Tom Cruise has been in so many sci-fi action movies that the phrase “I’m watching that Tom Cruise sci-fi movie” is about as helpful as proclaiming you would like an edible item to the indignant waiter at a restaurant. This particular one, ‘Edge of Tomorrow’, seems like it could well be a mixture of all those he’s ever been in and indeed may have had nothing new to say about anything, but director Doug Liman has actually made sure he selected source material that is clever and entertaining enough to barge its way in even if it wears its influences so clearly on its sleeve it might as well just be dressed in them.
Based on a Japanese novel called ‘All You Need Is Kill’ the film follows Major William Cage, played by Cruise, who is an American army Major inexperienced in combat but with a background in advertising that allows him to be a major part of the recruitment drive for more soldiers at a time when the world is being invaded by giant crustacean-like aliens the ‘Mimics’, thus called for their astounding ability to mimic and negate the attacks of the humans, making them almost unbeatable. Suddenly thrust in to combat out of nowhere he almost immediately dies, but realises he can relive his first day on the front line every time this happens, leading him to meet Emily Blunt’s super soldier Rita Vrataski. While this set-up is intriguing and certainly makes for an interesting take on the battle against aliens, one cannot help but see direct similarities to films like Duncan Jones’ ‘Source Code’, a film with a very similar main concept, used for similar goals. This however can be forgiven in the sci-fi context where ideas and concepts are readily borrowed, so the fact it manages to keep it so entertaining and utilise its cast, which also features a gruff Brendan Gleeson and a chirpy, slightly insane Bill Paxton, as well as it does is something to cheer, because it’s definitely not boring.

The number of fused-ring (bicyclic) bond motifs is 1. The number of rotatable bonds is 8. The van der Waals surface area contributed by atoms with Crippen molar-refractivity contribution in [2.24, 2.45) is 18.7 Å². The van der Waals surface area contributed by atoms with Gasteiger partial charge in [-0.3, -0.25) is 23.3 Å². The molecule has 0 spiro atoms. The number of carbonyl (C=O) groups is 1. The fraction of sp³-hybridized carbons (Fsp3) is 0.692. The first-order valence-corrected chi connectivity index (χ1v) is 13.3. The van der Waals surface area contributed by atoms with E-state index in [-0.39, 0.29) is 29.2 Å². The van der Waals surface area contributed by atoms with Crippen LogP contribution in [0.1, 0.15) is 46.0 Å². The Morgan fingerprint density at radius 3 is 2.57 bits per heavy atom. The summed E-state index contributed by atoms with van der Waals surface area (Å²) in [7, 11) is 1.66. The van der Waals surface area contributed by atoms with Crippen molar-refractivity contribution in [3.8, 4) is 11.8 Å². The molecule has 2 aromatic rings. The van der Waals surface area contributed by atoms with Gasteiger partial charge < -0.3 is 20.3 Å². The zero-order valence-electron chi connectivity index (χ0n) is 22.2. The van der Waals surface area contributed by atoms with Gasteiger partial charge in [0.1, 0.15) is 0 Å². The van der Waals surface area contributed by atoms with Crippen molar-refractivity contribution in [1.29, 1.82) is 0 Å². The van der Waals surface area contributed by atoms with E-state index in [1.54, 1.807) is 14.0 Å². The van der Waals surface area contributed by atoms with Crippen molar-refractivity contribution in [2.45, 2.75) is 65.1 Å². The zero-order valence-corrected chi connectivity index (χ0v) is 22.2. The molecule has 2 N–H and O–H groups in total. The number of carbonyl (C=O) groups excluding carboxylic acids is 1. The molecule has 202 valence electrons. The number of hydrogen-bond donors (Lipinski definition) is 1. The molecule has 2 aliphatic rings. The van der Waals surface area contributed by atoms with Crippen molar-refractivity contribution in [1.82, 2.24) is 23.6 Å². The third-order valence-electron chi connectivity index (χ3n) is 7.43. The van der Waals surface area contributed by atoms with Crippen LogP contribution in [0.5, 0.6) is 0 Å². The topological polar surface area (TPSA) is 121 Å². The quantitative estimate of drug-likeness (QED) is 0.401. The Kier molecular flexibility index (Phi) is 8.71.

It does, however, miss an opportunity to be more than an entertaining two hour romp, often reducing its premise to a quirky one-liner or using it to provide us with more explosions when a more detailed examination could have been in order, but its commitment to packing every minute of its 113 minute run-time with solid action sequences is admirable in itself, and no small task. The interactions between Blunt and Cruise are a particular strong point, and it’s great to see Blunt in a role where she can be as cool as she is in the movie, the steady voice to Cruise’s constant doubt rather than the other way round, and these exchanges do bring a smile to your face, but the pace of the movie does come at the expense of some quality characterisation with the two sometimes forced to blurt out their backstories in two minute car journeys that pass a little awkwardly.
‘Edge of Tomorrow’ is a solid adaptation from a mostly reliable director (we can forget the abomination that was ‘Jumper’ as quickly as possible) who understands how to make a lean, entertaining action flick. What it does lack is lasting impact, and while your eyes are definitely well occupied for the best part of two hours, you aren’t thinking about the film much after it has ended beyond a cursory “well, that was fun” before going back to considering which edible item you would most prefer out of all the edible items you could possibly have while that waiter taps his fingers on the table impatiently awaiting your decision. “So, I went to see that Tom Cruise sci-fi film…” you say. He hates you.